We are fortunate to have access to experienced people that we can introduce our clients to if they don’t have the resource capacity or even capability to manage the project. Some of these individuals have worked in NHS communications previously, and can work directly with our clients on short term contracts. They will support the Trust internally and manage every aspect through to finally launching the website. If our clients need their support, these qualified people can assist with:
- Writing your brief
- Developing a technical specification that not only meets the Trusts IT requirements but also meets national NHS guidelines
- Initial PID
- Developing and managing the DPIA
- Risk Assessments
- Request for Change management
- Governance requirements.
That’s a lot of time that needs to be dedicated, but Cube can provide the resources if the Trust don’t have them available. So, tell us, Mark, what would you say makes a successful NHS Trust website?
Firstly, there are some things that every website should have, but not all do, so it’s important to mention them before we get down to the nitty-gritty of what makes a truly great Trust website. Let’s start with the basics, which are:
- Clean, well-branded design.
- Ease of navigation.
- The site should be mobile-friendly. A high percentage of users will likely never access your website from a desktop computer, so it is important that the design is always focused on mobile-first for users. The latest figures show that as high as around 60% of people will only ever use their mobile devices to view websites.
- Engaging health content with actionable insights that patients can clearly understand.
- Clear, concise medical information. Data visualisation should be in the form of infographics where necessary.
- Effective copy messaging.
- High quality imagery.
- Engaging videos. These should always have subtitles. As well as catering to a visually impaired audience, many people watch videos on their phones without any volume.
- Fast load times and an SSL certificate.
- Proof of medical authority and expertise.
- Virtual accessibility/ability to have an online consultation.
- Easy to use booking system.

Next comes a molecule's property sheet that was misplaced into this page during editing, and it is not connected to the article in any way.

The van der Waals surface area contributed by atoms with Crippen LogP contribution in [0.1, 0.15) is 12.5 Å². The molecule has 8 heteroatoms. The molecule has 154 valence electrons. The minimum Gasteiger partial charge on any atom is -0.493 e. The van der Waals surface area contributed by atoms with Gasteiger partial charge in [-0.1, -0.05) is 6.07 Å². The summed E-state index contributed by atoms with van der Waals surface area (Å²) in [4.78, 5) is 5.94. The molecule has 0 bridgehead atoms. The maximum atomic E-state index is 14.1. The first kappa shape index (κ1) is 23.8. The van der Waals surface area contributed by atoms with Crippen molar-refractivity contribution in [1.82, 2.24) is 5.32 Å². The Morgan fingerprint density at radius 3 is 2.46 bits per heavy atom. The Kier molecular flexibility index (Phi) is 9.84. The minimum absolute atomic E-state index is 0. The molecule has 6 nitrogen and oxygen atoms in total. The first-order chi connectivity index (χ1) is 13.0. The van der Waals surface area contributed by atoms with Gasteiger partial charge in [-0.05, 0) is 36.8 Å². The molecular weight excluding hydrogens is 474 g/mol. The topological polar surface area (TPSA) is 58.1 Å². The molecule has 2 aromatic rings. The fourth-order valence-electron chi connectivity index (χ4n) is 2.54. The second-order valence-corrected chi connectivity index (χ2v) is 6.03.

- SEO and advanced analytics tracking.
- Frequently asked questions page.
- Strong call to action on every page
Great, that’s the basics of an NHS Trust website covered, what else is important?
Well now we’ve got the fundamentals out of the way, it’s essential to have a good, clear plan for auditing the content within your existing website. This should include a strategy for how the content is going to be either migrated, edited, or created from scratch.
Often clients do lots of extremely hard work around the procurement and user engagement phases of a website, only to get bogged down when they realise that they have over 1,000 web pages to audit.
Cube has developed a process that helps clients with this work. We capture all the content from their existing website and provide it in an easy-to-understand document that they can edit.
That sounds like it saves your clients a lot of time.
It really does. It also ensures that all the content is audited correctly and helps clients when they are restructuring content within the website. This is because it gives them a detailed visual schematic that helps them to understand where the content appears and in what sections and pages.
The second most important factor in creating a successful NHS Trust website is engaging with the people who will use your website. This includes patients, friends, families, carers as well as governors, staff and any other groups or departments that will use the website on a regular basis.
All too often we talk to clients that have had bad experiences because their previous digital or website agency didn’t engage correctly with the very people who would be using the website.
How does this user engagement work?
The insights that workshops, focus groups and testing bring are crucial to finding out exactly what Trust users want and need from the website.
You might think that these things would be the same for every Trust, but this is unfortunately not the case, or our job would be much easier! Different Trusts have different communities, made up of various ethnic backgrounds, ages and abilities. This means that the services and support they provide are also different.
So, just like the design, there is no ‘off the shelf’ approach to developing a research and engagement strategy for your service users and stakeholders. Absolutely everything we design and build is created entirely with you and your ‘customers’ in mind.